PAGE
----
Marlton High Asset Divorce Lawyers
The emotional ordeal you go through during a divorce can be devastating and may feel like it goes on longer than it should. That might be the case when you are dealing with a high asset divorce, as when you are dealing with more assets and money, it becomes harder to divide those assets up equally between the ex-spouses.
If you have amassed significant assets and your spouse decides they want to end your relationship, it can be frightening to think that you may be forced to give up a significant amount of assets you worked hard to build up. Or you could have worked hard with your spouse to create a comfortable lifestyle and you do not want to see it taken away from you.
If you are going through a divorce and need to determine how to properly distribute your assets, you need an experienced high asset divorce lawyer who will fight for you to help you keep the assets that are rightfully yours.
What Is a High Asset Divorce?
A high asset divorce occurs when a person who has a traditionally high-paying job such as a doctor, lawyer, or entertainer or one who have accumulated substantial assets decides to divorce. Given the exorbitant amount of assets involved, there are special circumstances given to those divorces.
One of the hallmarks of a high asset divorce is the involvement of complex assets. These assets are not part of a routine divorce and can tie up negotiations for months and even years. These complex assets include:
- Real estate: This includes the marital home, rental property, and vacation homes.
- Businesses: This is for closely held businesses and family businesses.
- Retirement accounts: Pensions such as IRAs and 401(k)s would be in this group.
- Investments: Any stocks and bonds the couple holds.
- Intellectual property: This would include copyrights and trademarks in the couple or each spouse’s name.
- High value vehicles: There are those that maintain luxury cars, super cars, and collector cars.
- High value personal items: These are personal items such as fine art, antiques, and special collections.
Although these assets can make a divorce more complicated, there are instances in which one spouse could be hiding financial information from the other. This can include debts that they have accumulated over time or even hiding assets in offshore accounts to keep them away from the other spouse.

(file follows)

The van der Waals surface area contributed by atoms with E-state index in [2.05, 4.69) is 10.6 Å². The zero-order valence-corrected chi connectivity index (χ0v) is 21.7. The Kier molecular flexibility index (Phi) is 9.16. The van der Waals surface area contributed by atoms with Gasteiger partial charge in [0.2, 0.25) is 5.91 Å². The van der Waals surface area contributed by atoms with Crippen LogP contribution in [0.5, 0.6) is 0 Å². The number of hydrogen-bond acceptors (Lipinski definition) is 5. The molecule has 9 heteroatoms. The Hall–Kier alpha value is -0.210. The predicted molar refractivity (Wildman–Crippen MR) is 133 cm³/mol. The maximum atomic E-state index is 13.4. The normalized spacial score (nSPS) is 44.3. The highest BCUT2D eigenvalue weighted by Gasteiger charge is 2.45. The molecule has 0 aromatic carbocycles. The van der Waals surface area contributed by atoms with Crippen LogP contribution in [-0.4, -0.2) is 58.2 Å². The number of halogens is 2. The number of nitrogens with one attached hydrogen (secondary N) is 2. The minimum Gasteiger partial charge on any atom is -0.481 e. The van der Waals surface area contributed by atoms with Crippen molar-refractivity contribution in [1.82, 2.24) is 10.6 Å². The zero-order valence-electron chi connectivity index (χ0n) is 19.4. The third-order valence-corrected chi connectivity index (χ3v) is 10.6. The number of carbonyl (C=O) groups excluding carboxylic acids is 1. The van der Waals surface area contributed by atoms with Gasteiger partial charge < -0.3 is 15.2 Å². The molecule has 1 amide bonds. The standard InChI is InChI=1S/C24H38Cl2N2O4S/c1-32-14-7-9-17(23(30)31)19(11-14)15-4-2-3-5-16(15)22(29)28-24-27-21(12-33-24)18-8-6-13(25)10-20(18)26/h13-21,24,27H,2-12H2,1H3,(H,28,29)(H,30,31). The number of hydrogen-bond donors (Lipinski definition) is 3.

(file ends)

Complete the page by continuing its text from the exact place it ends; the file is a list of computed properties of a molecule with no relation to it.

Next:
The more forthcoming a couple is about their true financial situation, the easier a divorce proceeding can progress toward a civil conclusion.
What Assets Are Distributed in a Divorce?
Regardless of the amount of assets involved in a divorce, New Jersey follows the equitable distribution model. The name is misleading, as many might assume that all marital assets will be divided 50/50 between the ex-spouses. That is not accurate.
Under the equitable distribution model, a judge will disperse these assets in a manner that is fair, but not necessarily equal. The assets that are susceptible for distribution are all marital assets, unless a person can prove that a particular asset was acquired prior to the marriage. The only other exception is if an asset was a gift or an inheritance specifically bestowed to one individual.
Those businesses that one spouse owned prior to the marriage is excluded. However, if there was any increase in the value of the business, that increase could be subject to the equitable distribution of assets. The increase in value is calculated from the date of the marriage through the date divorce papers were filed.
If the divorce gets to court, a judge will follow three steps in distributing the assets. Those steps are:
- Determine which assets are subject to equitable distribution.
- Determine the value of the marital property subject to equitable distribution.
- Determine the most equitable way to distribute those assets.
The process can be long and complicated, given the high value of the assets and the complexity of the assets involved. Consulting with a divorce lawyer will help you in keeping what is rightfully yours.